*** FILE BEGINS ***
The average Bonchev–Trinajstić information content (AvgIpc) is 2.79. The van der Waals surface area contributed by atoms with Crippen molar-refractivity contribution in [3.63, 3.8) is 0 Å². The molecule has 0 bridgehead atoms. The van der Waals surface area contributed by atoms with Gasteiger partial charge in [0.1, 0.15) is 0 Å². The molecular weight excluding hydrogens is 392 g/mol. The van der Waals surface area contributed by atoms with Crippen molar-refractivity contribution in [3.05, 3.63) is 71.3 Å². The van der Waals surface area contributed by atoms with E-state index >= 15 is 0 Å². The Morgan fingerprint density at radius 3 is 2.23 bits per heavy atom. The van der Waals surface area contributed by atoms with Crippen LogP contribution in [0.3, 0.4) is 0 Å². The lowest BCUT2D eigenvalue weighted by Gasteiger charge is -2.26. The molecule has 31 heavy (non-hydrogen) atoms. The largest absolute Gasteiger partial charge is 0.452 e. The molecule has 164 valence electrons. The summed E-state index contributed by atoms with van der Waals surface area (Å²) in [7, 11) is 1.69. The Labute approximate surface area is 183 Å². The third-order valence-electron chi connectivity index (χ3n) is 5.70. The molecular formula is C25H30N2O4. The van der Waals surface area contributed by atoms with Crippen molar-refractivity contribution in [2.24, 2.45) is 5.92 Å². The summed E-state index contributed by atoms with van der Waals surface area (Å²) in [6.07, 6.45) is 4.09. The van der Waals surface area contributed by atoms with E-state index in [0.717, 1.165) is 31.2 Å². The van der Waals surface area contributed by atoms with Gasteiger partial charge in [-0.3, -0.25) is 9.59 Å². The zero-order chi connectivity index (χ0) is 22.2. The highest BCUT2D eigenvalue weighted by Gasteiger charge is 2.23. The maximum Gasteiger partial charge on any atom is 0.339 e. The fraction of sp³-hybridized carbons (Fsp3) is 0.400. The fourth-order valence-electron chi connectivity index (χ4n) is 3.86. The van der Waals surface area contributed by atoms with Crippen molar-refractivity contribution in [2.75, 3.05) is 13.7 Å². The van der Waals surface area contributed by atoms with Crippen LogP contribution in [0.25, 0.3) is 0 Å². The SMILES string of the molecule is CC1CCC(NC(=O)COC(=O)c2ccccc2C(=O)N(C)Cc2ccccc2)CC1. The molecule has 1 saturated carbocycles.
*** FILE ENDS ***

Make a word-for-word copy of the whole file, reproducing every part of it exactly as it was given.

The average Bonchev–Trinajstić information content (AvgIpc) is 2.79. The van der Waals surface area contributed by atoms with Crippen molar-refractivity contribution in [3.63, 3.8) is 0 Å². The molecule has 0 bridgehead atoms. The van der Waals surface area contributed by atoms with Gasteiger partial charge in [0.1, 0.15) is 0 Å². The molecular weight excluding hydrogens is 392 g/mol. The van der Waals surface area contributed by atoms with Crippen molar-refractivity contribution in [3.05, 3.63) is 71.3 Å². The van der Waals surface area contributed by atoms with E-state index >= 15 is 0 Å². The Morgan fingerprint density at radius 3 is 2.23 bits per heavy atom. The van der Waals surface area contributed by atoms with Crippen LogP contribution in [0.3, 0.4) is 0 Å². The lowest BCUT2D eigenvalue weighted by Gasteiger charge is -2.26. The molecule has 31 heavy (non-hydrogen) atoms. The largest absolute Gasteiger partial charge is 0.452 e. The molecule has 164 valence electrons. The summed E-state index contributed by atoms with van der Waals surface area (Å²) in [7, 11) is 1.69. The Labute approximate surface area is 183 Å². The third-order valence-electron chi connectivity index (χ3n) is 5.70. The molecular formula is C25H30N2O4. The van der Waals surface area contributed by atoms with Crippen molar-refractivity contribution in [2.24, 2.45) is 5.92 Å². The summed E-state index contributed by atoms with van der Waals surface area (Å²) in [6.07, 6.45) is 4.09. The van der Waals surface area contributed by atoms with E-state index in [0.717, 1.165) is 31.2 Å². The van der Waals surface area contributed by atoms with Gasteiger partial charge in [-0.3, -0.25) is 9.59 Å². The zero-order chi connectivity index (χ0) is 22.2. The highest BCUT2D eigenvalue weighted by Gasteiger charge is 2.23. The maximum Gasteiger partial charge on any atom is 0.339 e. The fraction of sp³-hybridized carbons (Fsp3) is 0.400. The fourth-order valence-electron chi connectivity index (χ4n) is 3.86. The van der Waals surface area contributed by atoms with Crippen molar-refractivity contribution in [2.75, 3.05) is 13.7 Å². The van der Waals surface area contributed by atoms with Crippen LogP contribution in [0.25, 0.3) is 0 Å². The SMILES string of the molecule is CC1CCC(NC(=O)COC(=O)c2ccccc2C(=O)N(C)Cc2ccccc2)CC1. The molecule has 1 saturated carbocycles.